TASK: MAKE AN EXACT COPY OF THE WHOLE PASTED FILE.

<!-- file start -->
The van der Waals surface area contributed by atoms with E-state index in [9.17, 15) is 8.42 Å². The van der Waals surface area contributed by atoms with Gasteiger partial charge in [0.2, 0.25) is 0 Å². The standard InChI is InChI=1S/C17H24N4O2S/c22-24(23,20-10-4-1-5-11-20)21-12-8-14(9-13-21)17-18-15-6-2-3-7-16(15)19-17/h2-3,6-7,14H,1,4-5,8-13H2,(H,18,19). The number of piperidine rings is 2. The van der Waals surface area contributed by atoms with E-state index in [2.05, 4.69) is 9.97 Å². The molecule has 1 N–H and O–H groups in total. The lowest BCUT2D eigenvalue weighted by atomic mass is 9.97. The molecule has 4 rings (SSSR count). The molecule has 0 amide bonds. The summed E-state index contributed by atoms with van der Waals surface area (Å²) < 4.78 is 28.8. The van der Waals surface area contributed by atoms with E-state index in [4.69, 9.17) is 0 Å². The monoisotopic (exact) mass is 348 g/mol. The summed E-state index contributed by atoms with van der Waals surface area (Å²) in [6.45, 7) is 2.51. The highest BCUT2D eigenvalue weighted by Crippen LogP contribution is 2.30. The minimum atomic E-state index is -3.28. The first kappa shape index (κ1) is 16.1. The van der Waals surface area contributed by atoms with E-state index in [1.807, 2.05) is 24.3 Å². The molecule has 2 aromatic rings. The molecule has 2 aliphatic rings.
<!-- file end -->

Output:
The van der Waals surface area contributed by atoms with E-state index in [9.17, 15) is 8.42 Å². The van der Waals surface area contributed by atoms with Gasteiger partial charge in [0.2, 0.25) is 0 Å². The standard InChI is InChI=1S/C17H24N4O2S/c22-24(23,20-10-4-1-5-11-20)21-12-8-14(9-13-21)17-18-15-6-2-3-7-16(15)19-17/h2-3,6-7,14H,1,4-5,8-13H2,(H,18,19). The number of piperidine rings is 2. The van der Waals surface area contributed by atoms with E-state index in [2.05, 4.69) is 9.97 Å². The molecule has 1 N–H and O–H groups in total. The lowest BCUT2D eigenvalue weighted by atomic mass is 9.97. The molecule has 4 rings (SSSR count). The molecule has 0 amide bonds. The summed E-state index contributed by atoms with van der Waals surface area (Å²) < 4.78 is 28.8. The van der Waals surface area contributed by atoms with E-state index in [4.69, 9.17) is 0 Å². The monoisotopic (exact) mass is 348 g/mol. The summed E-state index contributed by atoms with van der Waals surface area (Å²) in [6.45, 7) is 2.51. The highest BCUT2D eigenvalue weighted by Crippen LogP contribution is 2.30. The minimum atomic E-state index is -3.28. The first kappa shape index (κ1) is 16.1. The van der Waals surface area contributed by atoms with E-state index in [1.807, 2.05) is 24.3 Å². The molecule has 2 aromatic rings. The molecule has 2 aliphatic rings.